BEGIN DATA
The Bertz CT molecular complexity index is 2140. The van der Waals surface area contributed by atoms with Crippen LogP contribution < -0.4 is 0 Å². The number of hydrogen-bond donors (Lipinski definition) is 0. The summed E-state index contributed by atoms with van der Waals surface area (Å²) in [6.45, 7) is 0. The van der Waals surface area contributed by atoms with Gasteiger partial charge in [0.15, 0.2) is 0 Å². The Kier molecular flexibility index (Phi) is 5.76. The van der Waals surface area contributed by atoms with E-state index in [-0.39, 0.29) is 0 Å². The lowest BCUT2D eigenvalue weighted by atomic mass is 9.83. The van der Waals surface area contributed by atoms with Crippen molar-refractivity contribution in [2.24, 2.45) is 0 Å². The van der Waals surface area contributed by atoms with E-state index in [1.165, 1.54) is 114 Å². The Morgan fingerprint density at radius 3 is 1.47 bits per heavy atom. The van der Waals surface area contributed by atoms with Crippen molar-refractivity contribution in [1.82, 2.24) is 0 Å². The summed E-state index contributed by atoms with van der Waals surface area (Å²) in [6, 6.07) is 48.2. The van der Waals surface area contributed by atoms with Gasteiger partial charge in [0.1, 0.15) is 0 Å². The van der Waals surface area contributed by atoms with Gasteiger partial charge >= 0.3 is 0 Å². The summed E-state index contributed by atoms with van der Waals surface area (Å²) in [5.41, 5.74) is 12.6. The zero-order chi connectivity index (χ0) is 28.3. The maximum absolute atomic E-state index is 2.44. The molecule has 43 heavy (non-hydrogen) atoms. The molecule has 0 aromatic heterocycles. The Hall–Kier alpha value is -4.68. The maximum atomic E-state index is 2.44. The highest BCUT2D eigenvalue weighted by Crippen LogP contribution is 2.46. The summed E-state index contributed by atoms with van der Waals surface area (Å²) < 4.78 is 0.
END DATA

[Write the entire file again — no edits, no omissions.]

The Bertz CT molecular complexity index is 2140. The van der Waals surface area contributed by atoms with Crippen LogP contribution < -0.4 is 0 Å². The number of hydrogen-bond donors (Lipinski definition) is 0. The summed E-state index contributed by atoms with van der Waals surface area (Å²) in [6.45, 7) is 0. The van der Waals surface area contributed by atoms with Gasteiger partial charge in [0.15, 0.2) is 0 Å². The Kier molecular flexibility index (Phi) is 5.76. The van der Waals surface area contributed by atoms with E-state index in [-0.39, 0.29) is 0 Å². The lowest BCUT2D eigenvalue weighted by atomic mass is 9.83. The van der Waals surface area contributed by atoms with Crippen molar-refractivity contribution in [2.24, 2.45) is 0 Å². The van der Waals surface area contributed by atoms with E-state index in [1.165, 1.54) is 114 Å². The Morgan fingerprint density at radius 3 is 1.47 bits per heavy atom. The van der Waals surface area contributed by atoms with Crippen molar-refractivity contribution in [1.82, 2.24) is 0 Å². The summed E-state index contributed by atoms with van der Waals surface area (Å²) in [6, 6.07) is 48.2. The van der Waals surface area contributed by atoms with Gasteiger partial charge in [0.1, 0.15) is 0 Å². The van der Waals surface area contributed by atoms with Gasteiger partial charge >= 0.3 is 0 Å². The summed E-state index contributed by atoms with van der Waals surface area (Å²) in [5.41, 5.74) is 12.6. The zero-order chi connectivity index (χ0) is 28.3. The maximum absolute atomic E-state index is 2.44. The molecule has 43 heavy (non-hydrogen) atoms. The molecule has 0 aromatic heterocycles. The Hall–Kier alpha value is -4.68. The maximum atomic E-state index is 2.44. The highest BCUT2D eigenvalue weighted by Crippen LogP contribution is 2.46. The summed E-state index contributed by atoms with van der Waals surface area (Å²) < 4.78 is 0.